Sun Microsystems and Hyperion Solutions have joined forces to further integrate Sun's Solaris platform with Hyperion's business intelligence (BI) applications.
Srikant Gokulnatha , director product marketing and strategy for Hyperion, said the company has a large percentage of customers that use Solaris. This partnership with Sun ensures that Hyperion's products are certified to run on Solaris, meaning that users deploying both platforms will run into fewer glitches and have an easier time integrating the products into their infrastructure, he said.
"One way customers get to a lower total cost of ownership (TCO) is by picking a solution that is already tested because the relatively of success is much higher," Goklunatha said. This is because users won't have to spend as much money on their systems integration efforts.
Hyperion's products generally fall into the area of analytics and reporting in the BI landscape with its products such as the Hyperion Essbase family and Hyperion Business Performance Management Suite.
Hudson Advisors has been using Hyperion's Essbase, Hyperion Reports and Hyperion's Planning for three years. It now runs the 7.1 version of Essbase, the 7.0.1 version of Reports and the 3.51 version of Planning.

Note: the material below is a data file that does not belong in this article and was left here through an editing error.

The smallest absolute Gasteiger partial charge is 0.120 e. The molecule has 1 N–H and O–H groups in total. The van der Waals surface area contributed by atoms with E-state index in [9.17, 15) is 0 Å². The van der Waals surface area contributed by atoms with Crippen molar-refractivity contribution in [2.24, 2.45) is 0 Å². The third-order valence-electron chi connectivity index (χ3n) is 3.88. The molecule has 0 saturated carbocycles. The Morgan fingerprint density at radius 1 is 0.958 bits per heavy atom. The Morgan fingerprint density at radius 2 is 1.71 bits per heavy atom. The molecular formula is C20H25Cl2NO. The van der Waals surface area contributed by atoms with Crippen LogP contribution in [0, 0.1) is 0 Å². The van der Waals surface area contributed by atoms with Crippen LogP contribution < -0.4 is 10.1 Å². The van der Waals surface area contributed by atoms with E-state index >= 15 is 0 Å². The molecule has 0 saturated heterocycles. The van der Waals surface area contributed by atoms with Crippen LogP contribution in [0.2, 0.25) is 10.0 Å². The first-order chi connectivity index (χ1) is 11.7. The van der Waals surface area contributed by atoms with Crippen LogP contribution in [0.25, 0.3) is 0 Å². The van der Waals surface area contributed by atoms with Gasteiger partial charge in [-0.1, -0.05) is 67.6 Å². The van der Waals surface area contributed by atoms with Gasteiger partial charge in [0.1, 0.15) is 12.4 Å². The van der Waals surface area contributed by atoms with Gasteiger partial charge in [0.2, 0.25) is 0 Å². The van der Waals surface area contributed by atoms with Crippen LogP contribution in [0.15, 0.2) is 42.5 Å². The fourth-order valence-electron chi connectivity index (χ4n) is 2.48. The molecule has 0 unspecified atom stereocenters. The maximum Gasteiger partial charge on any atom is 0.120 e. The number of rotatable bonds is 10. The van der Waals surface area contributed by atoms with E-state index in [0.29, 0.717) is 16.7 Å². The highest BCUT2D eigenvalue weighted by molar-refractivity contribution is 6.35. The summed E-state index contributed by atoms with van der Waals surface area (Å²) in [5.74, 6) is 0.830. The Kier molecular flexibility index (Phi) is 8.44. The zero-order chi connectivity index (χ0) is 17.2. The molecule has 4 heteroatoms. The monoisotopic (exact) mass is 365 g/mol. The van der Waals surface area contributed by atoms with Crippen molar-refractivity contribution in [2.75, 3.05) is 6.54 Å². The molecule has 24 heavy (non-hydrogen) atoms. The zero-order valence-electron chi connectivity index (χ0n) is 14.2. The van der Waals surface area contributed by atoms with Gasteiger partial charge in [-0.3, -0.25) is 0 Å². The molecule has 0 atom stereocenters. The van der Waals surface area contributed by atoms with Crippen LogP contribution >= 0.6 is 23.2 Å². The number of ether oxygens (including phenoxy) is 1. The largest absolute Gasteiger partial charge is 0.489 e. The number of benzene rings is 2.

The company selected Hyperion after an analysis from Infosys Technologies showed that Hyperion's products would be the best fit for Hudson's needs, said Janis Hogue, CIO and senior vice-president of technology at Hudson.
Hudson runs its Hyperion products on Sun's Solaris because of the platform's high availability, Hogue said. The company plans to upgrade to Solaris 10 after its pending release in November. Additionally, both the Solaris platform and Hyperion work well with other components of Hudson's infrastructure.
"[Hyperion] is very friendly to our environment because we use our Solaris and our Sun equipment for business critical systems but [the Hyperion products] are also compatible with other systems in our environment," she said. These products include its storage area network (SAN) from Hewlett-Packard and its Microsoft applications, Hogue said.
One of the reasons Hyperion was a good fit for Hudson is because the BI vendor's products are integrated with Microsoft's Excel. But signing on with Hyperion was initially risky because the BI vendor was not performing well financially, Hogue said. But the company has turned around and is no longer on the rocks, she noted.
Hyperion also supports Microsoft Windows and Red Hat Inc.'s Linux. But with this new integration with Sun, Hyperion will also support Sun's Java Enterprise System (JES) and its Java Desktop System (JDS), said Michael McNerney, director, business application market development at Sun.
Sun also has partnerships with other BI and database vendors other than Hyperion including Informatica, IBM, Oracle and Sybase, McNerney said.